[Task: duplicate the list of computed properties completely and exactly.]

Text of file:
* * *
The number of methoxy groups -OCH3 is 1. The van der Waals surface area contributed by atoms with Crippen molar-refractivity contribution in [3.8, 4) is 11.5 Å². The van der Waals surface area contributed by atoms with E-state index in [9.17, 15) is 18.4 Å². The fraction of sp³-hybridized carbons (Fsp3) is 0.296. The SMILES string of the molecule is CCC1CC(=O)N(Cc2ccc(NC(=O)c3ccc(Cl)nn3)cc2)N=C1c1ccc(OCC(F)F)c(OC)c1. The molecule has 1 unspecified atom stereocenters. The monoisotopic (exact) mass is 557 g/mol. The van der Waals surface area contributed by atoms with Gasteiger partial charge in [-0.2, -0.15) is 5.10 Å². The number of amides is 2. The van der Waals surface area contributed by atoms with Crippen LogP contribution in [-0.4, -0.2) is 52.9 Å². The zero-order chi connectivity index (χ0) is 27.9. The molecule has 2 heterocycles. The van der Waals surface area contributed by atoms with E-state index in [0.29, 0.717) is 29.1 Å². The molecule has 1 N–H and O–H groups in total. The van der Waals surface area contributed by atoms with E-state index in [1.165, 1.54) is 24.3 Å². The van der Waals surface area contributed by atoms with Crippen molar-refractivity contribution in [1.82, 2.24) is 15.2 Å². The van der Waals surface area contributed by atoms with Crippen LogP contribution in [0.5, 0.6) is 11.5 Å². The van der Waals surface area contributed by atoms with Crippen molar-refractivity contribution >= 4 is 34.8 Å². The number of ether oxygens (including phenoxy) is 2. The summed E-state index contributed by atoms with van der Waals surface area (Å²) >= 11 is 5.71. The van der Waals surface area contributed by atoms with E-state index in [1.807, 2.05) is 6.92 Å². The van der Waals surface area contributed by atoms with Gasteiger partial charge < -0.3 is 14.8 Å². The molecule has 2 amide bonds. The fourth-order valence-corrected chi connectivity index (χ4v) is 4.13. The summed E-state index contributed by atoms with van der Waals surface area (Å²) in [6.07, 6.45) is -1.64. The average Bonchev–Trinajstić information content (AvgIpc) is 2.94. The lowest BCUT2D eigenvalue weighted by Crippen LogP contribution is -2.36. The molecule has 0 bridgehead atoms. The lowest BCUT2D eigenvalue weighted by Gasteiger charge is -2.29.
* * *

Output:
The number of methoxy groups -OCH3 is 1. The van der Waals surface area contributed by atoms with Crippen molar-refractivity contribution in [3.8, 4) is 11.5 Å². The van der Waals surface area contributed by atoms with E-state index in [9.17, 15) is 18.4 Å². The fraction of sp³-hybridized carbons (Fsp3) is 0.296. The SMILES string of the molecule is CCC1CC(=O)N(Cc2ccc(NC(=O)c3ccc(Cl)nn3)cc2)N=C1c1ccc(OCC(F)F)c(OC)c1. The molecule has 1 unspecified atom stereocenters. The monoisotopic (exact) mass is 557 g/mol. The van der Waals surface area contributed by atoms with Gasteiger partial charge in [-0.2, -0.15) is 5.10 Å². The number of amides is 2. The van der Waals surface area contributed by atoms with Crippen LogP contribution in [-0.4, -0.2) is 52.9 Å². The zero-order chi connectivity index (χ0) is 27.9. The molecule has 2 heterocycles. The van der Waals surface area contributed by atoms with E-state index in [0.29, 0.717) is 29.1 Å². The molecule has 1 N–H and O–H groups in total. The van der Waals surface area contributed by atoms with E-state index in [1.165, 1.54) is 24.3 Å². The van der Waals surface area contributed by atoms with Crippen molar-refractivity contribution in [1.82, 2.24) is 15.2 Å². The van der Waals surface area contributed by atoms with Crippen LogP contribution in [0.5, 0.6) is 11.5 Å². The van der Waals surface area contributed by atoms with Crippen molar-refractivity contribution >= 4 is 34.8 Å². The number of ether oxygens (including phenoxy) is 2. The summed E-state index contributed by atoms with van der Waals surface area (Å²) >= 11 is 5.71. The van der Waals surface area contributed by atoms with E-state index in [1.807, 2.05) is 6.92 Å². The van der Waals surface area contributed by atoms with Gasteiger partial charge < -0.3 is 14.8 Å². The molecule has 2 amide bonds. The fourth-order valence-corrected chi connectivity index (χ4v) is 4.13. The summed E-state index contributed by atoms with van der Waals surface area (Å²) in [6.07, 6.45) is -1.64. The average Bonchev–Trinajstić information content (AvgIpc) is 2.94. The lowest BCUT2D eigenvalue weighted by Crippen LogP contribution is -2.36. The molecule has 0 bridgehead atoms. The lowest BCUT2D eigenvalue weighted by Gasteiger charge is -2.29.